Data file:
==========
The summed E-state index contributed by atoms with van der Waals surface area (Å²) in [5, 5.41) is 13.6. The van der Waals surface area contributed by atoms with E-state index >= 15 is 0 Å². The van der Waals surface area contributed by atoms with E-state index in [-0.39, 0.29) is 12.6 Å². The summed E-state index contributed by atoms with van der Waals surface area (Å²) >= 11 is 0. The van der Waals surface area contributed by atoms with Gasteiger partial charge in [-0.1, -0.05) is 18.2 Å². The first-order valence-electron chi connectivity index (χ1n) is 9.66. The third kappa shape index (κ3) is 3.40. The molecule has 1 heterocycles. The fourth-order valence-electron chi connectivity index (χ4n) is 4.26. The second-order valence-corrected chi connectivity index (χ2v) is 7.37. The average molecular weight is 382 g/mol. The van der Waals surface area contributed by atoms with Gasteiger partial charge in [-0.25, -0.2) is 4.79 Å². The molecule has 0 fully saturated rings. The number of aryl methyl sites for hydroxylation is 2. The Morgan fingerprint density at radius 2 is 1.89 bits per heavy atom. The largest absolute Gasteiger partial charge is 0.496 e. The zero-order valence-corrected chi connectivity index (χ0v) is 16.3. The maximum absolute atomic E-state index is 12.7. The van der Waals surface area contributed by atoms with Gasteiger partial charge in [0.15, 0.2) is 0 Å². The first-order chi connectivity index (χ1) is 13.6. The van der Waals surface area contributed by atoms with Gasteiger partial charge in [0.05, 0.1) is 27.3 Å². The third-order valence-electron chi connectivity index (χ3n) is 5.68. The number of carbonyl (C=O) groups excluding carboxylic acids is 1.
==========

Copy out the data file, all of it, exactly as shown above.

The summed E-state index contributed by atoms with van der Waals surface area (Å²) in [5, 5.41) is 13.6. The van der Waals surface area contributed by atoms with E-state index >= 15 is 0 Å². The van der Waals surface area contributed by atoms with E-state index in [-0.39, 0.29) is 12.6 Å². The summed E-state index contributed by atoms with van der Waals surface area (Å²) >= 11 is 0. The van der Waals surface area contributed by atoms with Gasteiger partial charge in [-0.1, -0.05) is 18.2 Å². The first-order valence-electron chi connectivity index (χ1n) is 9.66. The third kappa shape index (κ3) is 3.40. The molecule has 1 heterocycles. The fourth-order valence-electron chi connectivity index (χ4n) is 4.26. The second-order valence-corrected chi connectivity index (χ2v) is 7.37. The average molecular weight is 382 g/mol. The van der Waals surface area contributed by atoms with Gasteiger partial charge in [-0.25, -0.2) is 4.79 Å². The molecule has 0 fully saturated rings. The number of aryl methyl sites for hydroxylation is 2. The Morgan fingerprint density at radius 2 is 1.89 bits per heavy atom. The largest absolute Gasteiger partial charge is 0.496 e. The zero-order valence-corrected chi connectivity index (χ0v) is 16.3. The maximum absolute atomic E-state index is 12.7. The van der Waals surface area contributed by atoms with Gasteiger partial charge in [0.15, 0.2) is 0 Å². The first-order chi connectivity index (χ1) is 13.6. The van der Waals surface area contributed by atoms with Gasteiger partial charge in [0.05, 0.1) is 27.3 Å². The third-order valence-electron chi connectivity index (χ3n) is 5.68. The number of carbonyl (C=O) groups excluding carboxylic acids is 1.